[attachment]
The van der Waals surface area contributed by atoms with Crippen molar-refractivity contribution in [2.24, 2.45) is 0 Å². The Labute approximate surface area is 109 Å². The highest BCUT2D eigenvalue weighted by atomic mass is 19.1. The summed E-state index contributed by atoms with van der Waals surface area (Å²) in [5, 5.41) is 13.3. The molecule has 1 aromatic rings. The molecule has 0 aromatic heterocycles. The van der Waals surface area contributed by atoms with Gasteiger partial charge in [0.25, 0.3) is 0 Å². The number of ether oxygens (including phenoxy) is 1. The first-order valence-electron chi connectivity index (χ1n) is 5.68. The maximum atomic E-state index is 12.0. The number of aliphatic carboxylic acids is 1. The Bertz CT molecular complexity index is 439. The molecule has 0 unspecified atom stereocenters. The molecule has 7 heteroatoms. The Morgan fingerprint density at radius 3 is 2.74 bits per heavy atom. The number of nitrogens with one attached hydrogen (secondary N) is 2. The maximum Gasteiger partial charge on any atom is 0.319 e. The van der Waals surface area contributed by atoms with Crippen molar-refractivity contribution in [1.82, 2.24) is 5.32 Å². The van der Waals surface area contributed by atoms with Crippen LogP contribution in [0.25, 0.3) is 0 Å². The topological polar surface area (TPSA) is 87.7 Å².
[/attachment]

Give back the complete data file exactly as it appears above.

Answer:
The van der Waals surface area contributed by atoms with Crippen molar-refractivity contribution in [2.24, 2.45) is 0 Å². The Labute approximate surface area is 109 Å². The highest BCUT2D eigenvalue weighted by atomic mass is 19.1. The summed E-state index contributed by atoms with van der Waals surface area (Å²) in [5, 5.41) is 13.3. The molecule has 1 aromatic rings. The molecule has 0 aromatic heterocycles. The van der Waals surface area contributed by atoms with Gasteiger partial charge in [0.25, 0.3) is 0 Å². The number of ether oxygens (including phenoxy) is 1. The first-order valence-electron chi connectivity index (χ1n) is 5.68. The maximum atomic E-state index is 12.0. The number of aliphatic carboxylic acids is 1. The Bertz CT molecular complexity index is 439. The molecule has 0 unspecified atom stereocenters. The molecule has 7 heteroatoms. The Morgan fingerprint density at radius 3 is 2.74 bits per heavy atom. The number of nitrogens with one attached hydrogen (secondary N) is 2. The maximum Gasteiger partial charge on any atom is 0.319 e. The van der Waals surface area contributed by atoms with Crippen molar-refractivity contribution in [1.82, 2.24) is 5.32 Å². The van der Waals surface area contributed by atoms with Crippen LogP contribution in [0.25, 0.3) is 0 Å². The topological polar surface area (TPSA) is 87.7 Å².